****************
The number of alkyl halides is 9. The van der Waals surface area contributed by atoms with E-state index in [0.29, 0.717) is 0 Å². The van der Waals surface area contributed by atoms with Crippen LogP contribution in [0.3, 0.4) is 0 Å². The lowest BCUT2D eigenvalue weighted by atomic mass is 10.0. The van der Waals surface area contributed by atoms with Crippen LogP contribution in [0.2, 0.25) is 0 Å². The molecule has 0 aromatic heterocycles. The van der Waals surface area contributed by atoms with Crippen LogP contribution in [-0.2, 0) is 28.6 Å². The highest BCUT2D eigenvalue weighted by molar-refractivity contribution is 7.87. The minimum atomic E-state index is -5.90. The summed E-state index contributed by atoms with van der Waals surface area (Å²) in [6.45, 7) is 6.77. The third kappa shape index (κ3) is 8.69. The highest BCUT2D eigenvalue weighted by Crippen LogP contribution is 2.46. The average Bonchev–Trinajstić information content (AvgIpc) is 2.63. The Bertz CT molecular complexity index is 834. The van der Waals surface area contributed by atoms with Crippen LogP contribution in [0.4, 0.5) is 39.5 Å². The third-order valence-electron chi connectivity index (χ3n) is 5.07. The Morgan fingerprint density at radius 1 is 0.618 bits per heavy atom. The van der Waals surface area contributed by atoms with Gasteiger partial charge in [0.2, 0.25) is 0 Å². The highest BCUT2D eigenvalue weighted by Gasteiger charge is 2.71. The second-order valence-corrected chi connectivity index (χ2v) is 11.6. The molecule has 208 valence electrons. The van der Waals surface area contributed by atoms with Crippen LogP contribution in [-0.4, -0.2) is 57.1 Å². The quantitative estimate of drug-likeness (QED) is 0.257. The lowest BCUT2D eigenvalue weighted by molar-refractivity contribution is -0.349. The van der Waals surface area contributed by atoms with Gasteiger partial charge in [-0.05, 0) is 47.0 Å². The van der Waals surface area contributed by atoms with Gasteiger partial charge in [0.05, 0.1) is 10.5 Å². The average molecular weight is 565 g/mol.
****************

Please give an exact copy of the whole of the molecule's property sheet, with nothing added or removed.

The number of alkyl halides is 9. The van der Waals surface area contributed by atoms with E-state index in [0.29, 0.717) is 0 Å². The van der Waals surface area contributed by atoms with Crippen LogP contribution in [0.3, 0.4) is 0 Å². The lowest BCUT2D eigenvalue weighted by atomic mass is 10.0. The van der Waals surface area contributed by atoms with Crippen LogP contribution in [0.2, 0.25) is 0 Å². The molecule has 0 aromatic heterocycles. The van der Waals surface area contributed by atoms with Crippen LogP contribution in [-0.2, 0) is 28.6 Å². The highest BCUT2D eigenvalue weighted by molar-refractivity contribution is 7.87. The minimum atomic E-state index is -5.90. The summed E-state index contributed by atoms with van der Waals surface area (Å²) in [6.45, 7) is 6.77. The third kappa shape index (κ3) is 8.69. The highest BCUT2D eigenvalue weighted by Crippen LogP contribution is 2.46. The average Bonchev–Trinajstić information content (AvgIpc) is 2.63. The Bertz CT molecular complexity index is 834. The van der Waals surface area contributed by atoms with Crippen LogP contribution in [0.4, 0.5) is 39.5 Å². The third-order valence-electron chi connectivity index (χ3n) is 5.07. The Morgan fingerprint density at radius 1 is 0.618 bits per heavy atom. The van der Waals surface area contributed by atoms with Gasteiger partial charge in [0.2, 0.25) is 0 Å². The highest BCUT2D eigenvalue weighted by Gasteiger charge is 2.71. The second-order valence-corrected chi connectivity index (χ2v) is 11.6. The molecule has 208 valence electrons. The van der Waals surface area contributed by atoms with Crippen LogP contribution in [-0.4, -0.2) is 57.1 Å². The quantitative estimate of drug-likeness (QED) is 0.257. The lowest BCUT2D eigenvalue weighted by molar-refractivity contribution is -0.349. The van der Waals surface area contributed by atoms with Gasteiger partial charge in [-0.05, 0) is 47.0 Å². The van der Waals surface area contributed by atoms with Gasteiger partial charge in [0.05, 0.1) is 10.5 Å². The average molecular weight is 565 g/mol.